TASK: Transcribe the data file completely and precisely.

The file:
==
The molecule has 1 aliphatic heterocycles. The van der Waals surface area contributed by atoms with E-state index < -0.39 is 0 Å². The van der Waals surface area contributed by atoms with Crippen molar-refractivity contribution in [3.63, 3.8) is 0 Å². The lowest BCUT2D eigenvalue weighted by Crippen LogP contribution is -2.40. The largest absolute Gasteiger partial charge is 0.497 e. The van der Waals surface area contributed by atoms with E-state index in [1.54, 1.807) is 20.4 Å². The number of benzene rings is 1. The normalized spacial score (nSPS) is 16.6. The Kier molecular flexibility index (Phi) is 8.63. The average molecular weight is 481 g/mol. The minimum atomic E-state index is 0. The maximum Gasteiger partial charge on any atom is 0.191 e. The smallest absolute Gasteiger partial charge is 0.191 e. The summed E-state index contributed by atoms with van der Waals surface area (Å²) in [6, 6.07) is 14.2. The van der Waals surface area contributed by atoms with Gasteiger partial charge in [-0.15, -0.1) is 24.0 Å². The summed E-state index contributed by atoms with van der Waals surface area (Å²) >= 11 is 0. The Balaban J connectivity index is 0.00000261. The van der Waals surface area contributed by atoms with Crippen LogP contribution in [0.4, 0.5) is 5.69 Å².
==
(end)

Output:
The molecule has 1 aliphatic heterocycles. The van der Waals surface area contributed by atoms with E-state index < -0.39 is 0 Å². The van der Waals surface area contributed by atoms with Crippen molar-refractivity contribution in [3.63, 3.8) is 0 Å². The lowest BCUT2D eigenvalue weighted by Crippen LogP contribution is -2.40. The largest absolute Gasteiger partial charge is 0.497 e. The van der Waals surface area contributed by atoms with E-state index in [1.54, 1.807) is 20.4 Å². The number of benzene rings is 1. The normalized spacial score (nSPS) is 16.6. The Kier molecular flexibility index (Phi) is 8.63. The average molecular weight is 481 g/mol. The minimum atomic E-state index is 0. The maximum Gasteiger partial charge on any atom is 0.191 e. The smallest absolute Gasteiger partial charge is 0.191 e. The summed E-state index contributed by atoms with van der Waals surface area (Å²) in [6, 6.07) is 14.2. The van der Waals surface area contributed by atoms with Gasteiger partial charge in [-0.15, -0.1) is 24.0 Å². The summed E-state index contributed by atoms with van der Waals surface area (Å²) >= 11 is 0. The Balaban J connectivity index is 0.00000261. The van der Waals surface area contributed by atoms with Crippen LogP contribution in [0.4, 0.5) is 5.69 Å².